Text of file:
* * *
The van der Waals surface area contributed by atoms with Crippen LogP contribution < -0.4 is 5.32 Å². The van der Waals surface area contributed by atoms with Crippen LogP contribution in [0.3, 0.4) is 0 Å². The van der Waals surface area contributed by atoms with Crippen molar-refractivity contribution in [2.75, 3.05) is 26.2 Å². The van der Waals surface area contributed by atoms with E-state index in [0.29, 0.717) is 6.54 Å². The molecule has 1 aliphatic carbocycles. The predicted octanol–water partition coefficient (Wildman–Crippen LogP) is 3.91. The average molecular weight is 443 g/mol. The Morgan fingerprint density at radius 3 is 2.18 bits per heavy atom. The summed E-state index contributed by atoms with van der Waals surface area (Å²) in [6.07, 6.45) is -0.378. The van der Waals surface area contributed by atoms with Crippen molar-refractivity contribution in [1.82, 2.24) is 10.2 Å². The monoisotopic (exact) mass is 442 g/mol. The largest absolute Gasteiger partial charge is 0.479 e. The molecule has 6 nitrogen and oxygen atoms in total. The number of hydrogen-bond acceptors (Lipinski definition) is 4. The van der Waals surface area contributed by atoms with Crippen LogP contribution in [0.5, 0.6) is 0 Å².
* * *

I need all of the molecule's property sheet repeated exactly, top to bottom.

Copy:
The van der Waals surface area contributed by atoms with Crippen LogP contribution < -0.4 is 5.32 Å². The van der Waals surface area contributed by atoms with Crippen LogP contribution in [0.3, 0.4) is 0 Å². The van der Waals surface area contributed by atoms with Crippen molar-refractivity contribution in [2.75, 3.05) is 26.2 Å². The van der Waals surface area contributed by atoms with E-state index in [0.29, 0.717) is 6.54 Å². The molecule has 1 aliphatic carbocycles. The predicted octanol–water partition coefficient (Wildman–Crippen LogP) is 3.91. The average molecular weight is 443 g/mol. The Morgan fingerprint density at radius 3 is 2.18 bits per heavy atom. The summed E-state index contributed by atoms with van der Waals surface area (Å²) in [6.07, 6.45) is -0.378. The van der Waals surface area contributed by atoms with Crippen molar-refractivity contribution in [1.82, 2.24) is 10.2 Å². The monoisotopic (exact) mass is 442 g/mol. The largest absolute Gasteiger partial charge is 0.479 e. The molecule has 6 nitrogen and oxygen atoms in total. The number of hydrogen-bond acceptors (Lipinski definition) is 4. The van der Waals surface area contributed by atoms with Crippen LogP contribution in [0.5, 0.6) is 0 Å².